Thucydides & The New Athenian Empire
Jon Kofas writes: In his monumental history of the Peloponnesian War, Thucydides, the greatest historian of all time in my view, taught western civilization valuable lessons about the arrogance of political and miltiary leaders, double standards, and the detrimental consequences of power on all parties concerned. The "Funeral Oration" and the "Melian Dialogue" remain as relevant today as they were 2,400 years ago. Thucydides demonstrates how Pericles, the Athenian leader pursuing an expansionist and aggressive foreign policy, immersed Athens into a catastrophic war that devastated all Greek city-states and marked the gradual demise of classical Greek civilization. In the "Funeral Oration", Pericles praises the people of Athens, its institutions, and the importance of fighting the war against the evil backward Spartans and their allies. Athenian civilization was worth preserving, hence the rationale for war. Notwithstanding Aristophanes' anti-war perspective in his masterpiece "Lysistrata", the war must go one! In the Melian Dialogue, the Athenians make it clear that they reserve the right of enjoying sovereignty and democracy for themselves while denying the same rights, freedoms, and privileges to others. Thucydides condemned the double standard in the logic of Athenian imperialism, but more significantly, he revealed that human beings who have power dispense with lofty ideals of justice, and they are simply mesmerized by the benefits of power at the expense of the other who is invariably weak and who must be demonized and objectified so that the conqueror feels justified about his aggression.
Is the "modern Athenian empire" is not very different than the ancient one? We in the US rightly honor and praise our great institutions, our founding fathers, our democracy, and above all sovereignty, but we do not respect the same of other countries whose raw materials we want, whose foreign policy we want to influence, whose institutions we seek to shape. Like Pericles, we reserve the right to dictate to other nations how they shall live, how they shall be governed, what products they must purchase, what values they must honor. Like the ancient Athenians overtaken by hubris, mesmerized by power, and utterly fearful of the other, the "modern Athenian empire" is marking its own gradual demise because of the policies it has chosen to pursue. Thucydides wrote his masterpiece so that future generations will not repeat the mistakes of the Athenians. Perhaps George Santayana was right that people who lack historical knowledge are condemned to repeat mistakes of the past.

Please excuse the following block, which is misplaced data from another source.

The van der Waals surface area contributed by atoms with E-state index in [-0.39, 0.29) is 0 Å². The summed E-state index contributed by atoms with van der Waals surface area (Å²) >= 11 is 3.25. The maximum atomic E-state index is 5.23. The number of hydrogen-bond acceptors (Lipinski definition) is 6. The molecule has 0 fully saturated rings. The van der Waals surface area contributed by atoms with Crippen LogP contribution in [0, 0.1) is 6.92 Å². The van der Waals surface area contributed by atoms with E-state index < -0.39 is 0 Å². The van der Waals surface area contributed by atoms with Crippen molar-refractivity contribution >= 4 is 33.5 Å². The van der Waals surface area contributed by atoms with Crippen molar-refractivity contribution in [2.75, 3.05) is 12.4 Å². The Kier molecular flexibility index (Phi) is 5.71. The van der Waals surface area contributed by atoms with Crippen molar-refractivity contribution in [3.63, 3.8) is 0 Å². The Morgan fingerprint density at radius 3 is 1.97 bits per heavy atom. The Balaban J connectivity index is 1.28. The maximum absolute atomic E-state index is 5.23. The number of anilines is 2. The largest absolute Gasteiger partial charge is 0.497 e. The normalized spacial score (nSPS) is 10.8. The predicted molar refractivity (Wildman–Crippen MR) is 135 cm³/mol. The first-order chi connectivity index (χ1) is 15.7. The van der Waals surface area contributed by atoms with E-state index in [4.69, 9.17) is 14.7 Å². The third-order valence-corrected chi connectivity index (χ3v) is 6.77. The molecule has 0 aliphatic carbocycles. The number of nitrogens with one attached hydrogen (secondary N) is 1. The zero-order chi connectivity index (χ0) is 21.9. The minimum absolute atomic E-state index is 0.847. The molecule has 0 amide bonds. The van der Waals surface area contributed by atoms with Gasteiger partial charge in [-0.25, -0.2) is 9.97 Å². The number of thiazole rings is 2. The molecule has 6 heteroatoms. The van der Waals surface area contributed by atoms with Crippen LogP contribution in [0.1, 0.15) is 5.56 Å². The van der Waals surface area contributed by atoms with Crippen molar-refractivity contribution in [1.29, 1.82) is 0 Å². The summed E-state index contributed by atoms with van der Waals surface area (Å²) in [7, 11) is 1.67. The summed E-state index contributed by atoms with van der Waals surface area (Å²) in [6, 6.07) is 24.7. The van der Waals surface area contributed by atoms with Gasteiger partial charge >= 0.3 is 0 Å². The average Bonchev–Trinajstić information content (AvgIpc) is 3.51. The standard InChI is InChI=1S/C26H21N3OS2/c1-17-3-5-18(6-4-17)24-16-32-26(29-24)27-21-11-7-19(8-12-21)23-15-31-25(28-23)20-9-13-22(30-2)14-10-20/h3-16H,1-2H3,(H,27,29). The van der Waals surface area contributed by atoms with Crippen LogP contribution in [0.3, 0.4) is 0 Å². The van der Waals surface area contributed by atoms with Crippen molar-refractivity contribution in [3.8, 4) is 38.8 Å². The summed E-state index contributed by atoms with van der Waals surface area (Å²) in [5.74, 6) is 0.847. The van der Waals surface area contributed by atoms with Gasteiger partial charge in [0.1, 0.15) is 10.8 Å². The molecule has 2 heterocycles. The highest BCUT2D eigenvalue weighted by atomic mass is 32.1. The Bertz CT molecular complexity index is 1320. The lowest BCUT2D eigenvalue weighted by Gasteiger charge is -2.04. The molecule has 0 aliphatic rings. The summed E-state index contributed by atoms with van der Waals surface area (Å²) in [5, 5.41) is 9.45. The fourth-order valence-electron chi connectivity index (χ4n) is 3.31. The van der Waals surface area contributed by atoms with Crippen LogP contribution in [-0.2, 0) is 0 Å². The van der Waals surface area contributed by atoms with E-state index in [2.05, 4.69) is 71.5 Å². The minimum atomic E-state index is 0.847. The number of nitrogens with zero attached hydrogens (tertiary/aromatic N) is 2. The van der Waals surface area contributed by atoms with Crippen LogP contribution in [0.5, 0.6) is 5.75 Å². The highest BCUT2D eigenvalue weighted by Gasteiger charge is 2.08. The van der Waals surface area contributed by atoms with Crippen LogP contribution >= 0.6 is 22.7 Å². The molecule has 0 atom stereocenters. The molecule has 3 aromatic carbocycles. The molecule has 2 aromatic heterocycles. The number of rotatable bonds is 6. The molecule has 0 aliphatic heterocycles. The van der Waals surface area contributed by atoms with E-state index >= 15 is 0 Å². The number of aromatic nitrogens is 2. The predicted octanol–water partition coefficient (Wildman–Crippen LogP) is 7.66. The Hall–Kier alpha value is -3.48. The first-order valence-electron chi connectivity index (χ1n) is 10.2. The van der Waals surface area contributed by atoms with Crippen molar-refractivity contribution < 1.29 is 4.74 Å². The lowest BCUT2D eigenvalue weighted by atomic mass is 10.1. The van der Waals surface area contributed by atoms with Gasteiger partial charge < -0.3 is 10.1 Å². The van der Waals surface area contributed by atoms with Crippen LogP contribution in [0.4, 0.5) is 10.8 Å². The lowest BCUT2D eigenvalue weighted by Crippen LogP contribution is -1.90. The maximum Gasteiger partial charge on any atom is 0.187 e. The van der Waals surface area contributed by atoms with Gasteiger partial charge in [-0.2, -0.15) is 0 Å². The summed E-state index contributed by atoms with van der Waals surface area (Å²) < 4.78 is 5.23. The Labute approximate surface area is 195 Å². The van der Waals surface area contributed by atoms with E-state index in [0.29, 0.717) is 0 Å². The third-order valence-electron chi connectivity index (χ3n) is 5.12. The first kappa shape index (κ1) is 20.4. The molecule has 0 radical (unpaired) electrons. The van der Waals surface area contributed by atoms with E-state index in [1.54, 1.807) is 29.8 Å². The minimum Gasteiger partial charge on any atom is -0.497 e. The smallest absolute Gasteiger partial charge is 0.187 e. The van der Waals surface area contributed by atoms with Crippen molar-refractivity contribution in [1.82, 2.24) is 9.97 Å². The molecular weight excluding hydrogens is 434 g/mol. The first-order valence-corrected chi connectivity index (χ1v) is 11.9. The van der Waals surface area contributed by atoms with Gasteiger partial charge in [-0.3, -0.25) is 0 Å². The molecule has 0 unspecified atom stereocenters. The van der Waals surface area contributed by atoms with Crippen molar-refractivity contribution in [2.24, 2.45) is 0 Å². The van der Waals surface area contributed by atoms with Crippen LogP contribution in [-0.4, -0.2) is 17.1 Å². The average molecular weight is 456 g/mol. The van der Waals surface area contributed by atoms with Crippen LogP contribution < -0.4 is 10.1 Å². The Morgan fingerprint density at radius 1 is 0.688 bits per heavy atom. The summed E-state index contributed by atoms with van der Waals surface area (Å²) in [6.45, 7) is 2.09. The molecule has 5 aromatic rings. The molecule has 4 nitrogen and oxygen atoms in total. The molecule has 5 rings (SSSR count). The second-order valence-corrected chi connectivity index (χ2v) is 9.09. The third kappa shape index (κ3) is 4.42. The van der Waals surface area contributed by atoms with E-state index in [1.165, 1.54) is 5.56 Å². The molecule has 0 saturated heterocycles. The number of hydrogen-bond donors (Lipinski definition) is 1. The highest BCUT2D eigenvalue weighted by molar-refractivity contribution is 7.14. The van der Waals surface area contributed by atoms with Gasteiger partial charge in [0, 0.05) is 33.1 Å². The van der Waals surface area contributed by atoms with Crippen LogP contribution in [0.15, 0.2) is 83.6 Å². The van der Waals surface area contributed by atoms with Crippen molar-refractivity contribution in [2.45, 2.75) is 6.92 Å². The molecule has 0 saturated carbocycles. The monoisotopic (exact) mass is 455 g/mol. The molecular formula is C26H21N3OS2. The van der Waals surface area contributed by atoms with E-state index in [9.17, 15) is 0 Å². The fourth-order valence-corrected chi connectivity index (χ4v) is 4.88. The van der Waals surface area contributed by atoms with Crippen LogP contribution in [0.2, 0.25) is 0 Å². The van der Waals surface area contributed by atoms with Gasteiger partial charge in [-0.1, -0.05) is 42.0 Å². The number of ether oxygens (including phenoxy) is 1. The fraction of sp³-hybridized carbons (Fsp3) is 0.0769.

I recognize that these comparisons, across the gulf of centuries and the even wider chasm of understanding, are almost silly. We compare our own, plausibly accurate, images of our time with our, at best, only vaguely accurate images of the far past. And, to be fair, although the culture of the Athenians still amazes, its democracy was a much more limited affair, in those involved and in space covered, than ours. Nevertheless, while Churchill's conceit that Britain would be the Athens to the American Rome may or may not have accurately pegged Britain, it does seem to me, for whatever little it is worth, that American culture seems more akin to that of Rome than to that of Athens. So let me boil down this overlong posting to the simple comment that the possibility that we are repeating the errors of Athens should not imply that we are also repeating her glories.
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